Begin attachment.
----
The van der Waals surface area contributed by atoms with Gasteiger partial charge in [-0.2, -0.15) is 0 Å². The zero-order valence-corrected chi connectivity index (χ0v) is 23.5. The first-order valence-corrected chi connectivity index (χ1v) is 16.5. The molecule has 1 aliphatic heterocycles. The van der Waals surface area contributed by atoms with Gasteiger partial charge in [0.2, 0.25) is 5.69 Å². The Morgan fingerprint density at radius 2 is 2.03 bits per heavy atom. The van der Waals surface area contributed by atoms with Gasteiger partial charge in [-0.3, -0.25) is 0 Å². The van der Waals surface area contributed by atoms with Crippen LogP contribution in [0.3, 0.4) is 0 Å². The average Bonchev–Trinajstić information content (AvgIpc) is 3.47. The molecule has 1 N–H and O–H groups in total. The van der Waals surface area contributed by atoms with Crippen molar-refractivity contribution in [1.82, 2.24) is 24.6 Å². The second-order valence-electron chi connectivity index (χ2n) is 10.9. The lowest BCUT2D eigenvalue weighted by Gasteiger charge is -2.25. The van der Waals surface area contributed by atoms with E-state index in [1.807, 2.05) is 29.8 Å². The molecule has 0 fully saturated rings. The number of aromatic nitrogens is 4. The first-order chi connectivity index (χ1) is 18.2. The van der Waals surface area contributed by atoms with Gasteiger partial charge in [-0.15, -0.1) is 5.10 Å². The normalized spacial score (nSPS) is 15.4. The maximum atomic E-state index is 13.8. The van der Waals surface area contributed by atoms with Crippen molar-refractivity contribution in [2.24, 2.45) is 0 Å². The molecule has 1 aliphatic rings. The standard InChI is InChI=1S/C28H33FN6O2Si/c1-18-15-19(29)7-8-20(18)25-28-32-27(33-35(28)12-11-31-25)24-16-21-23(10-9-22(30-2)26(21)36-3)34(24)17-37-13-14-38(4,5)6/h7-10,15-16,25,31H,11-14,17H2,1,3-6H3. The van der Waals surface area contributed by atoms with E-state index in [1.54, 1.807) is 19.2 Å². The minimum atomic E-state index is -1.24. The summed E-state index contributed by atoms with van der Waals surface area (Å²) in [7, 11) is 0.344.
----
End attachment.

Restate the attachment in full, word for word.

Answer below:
The van der Waals surface area contributed by atoms with Gasteiger partial charge in [-0.2, -0.15) is 0 Å². The zero-order valence-corrected chi connectivity index (χ0v) is 23.5. The first-order valence-corrected chi connectivity index (χ1v) is 16.5. The molecule has 1 aliphatic heterocycles. The van der Waals surface area contributed by atoms with Gasteiger partial charge in [0.2, 0.25) is 5.69 Å². The Morgan fingerprint density at radius 2 is 2.03 bits per heavy atom. The van der Waals surface area contributed by atoms with Gasteiger partial charge in [-0.3, -0.25) is 0 Å². The van der Waals surface area contributed by atoms with Crippen LogP contribution in [0.3, 0.4) is 0 Å². The average Bonchev–Trinajstić information content (AvgIpc) is 3.47. The molecule has 1 N–H and O–H groups in total. The van der Waals surface area contributed by atoms with Crippen molar-refractivity contribution in [1.82, 2.24) is 24.6 Å². The second-order valence-electron chi connectivity index (χ2n) is 10.9. The lowest BCUT2D eigenvalue weighted by Gasteiger charge is -2.25. The van der Waals surface area contributed by atoms with E-state index in [1.807, 2.05) is 29.8 Å². The molecule has 0 fully saturated rings. The number of aromatic nitrogens is 4. The first-order chi connectivity index (χ1) is 18.2. The van der Waals surface area contributed by atoms with Gasteiger partial charge in [-0.15, -0.1) is 5.10 Å². The normalized spacial score (nSPS) is 15.4. The maximum atomic E-state index is 13.8. The van der Waals surface area contributed by atoms with Crippen molar-refractivity contribution in [2.24, 2.45) is 0 Å². The molecule has 1 aliphatic rings. The standard InChI is InChI=1S/C28H33FN6O2Si/c1-18-15-19(29)7-8-20(18)25-28-32-27(33-35(28)12-11-31-25)24-16-21-23(10-9-22(30-2)26(21)36-3)34(24)17-37-13-14-38(4,5)6/h7-10,15-16,25,31H,11-14,17H2,1,3-6H3. The van der Waals surface area contributed by atoms with E-state index in [1.54, 1.807) is 19.2 Å². The minimum atomic E-state index is -1.24. The summed E-state index contributed by atoms with van der Waals surface area (Å²) in [7, 11) is 0.344.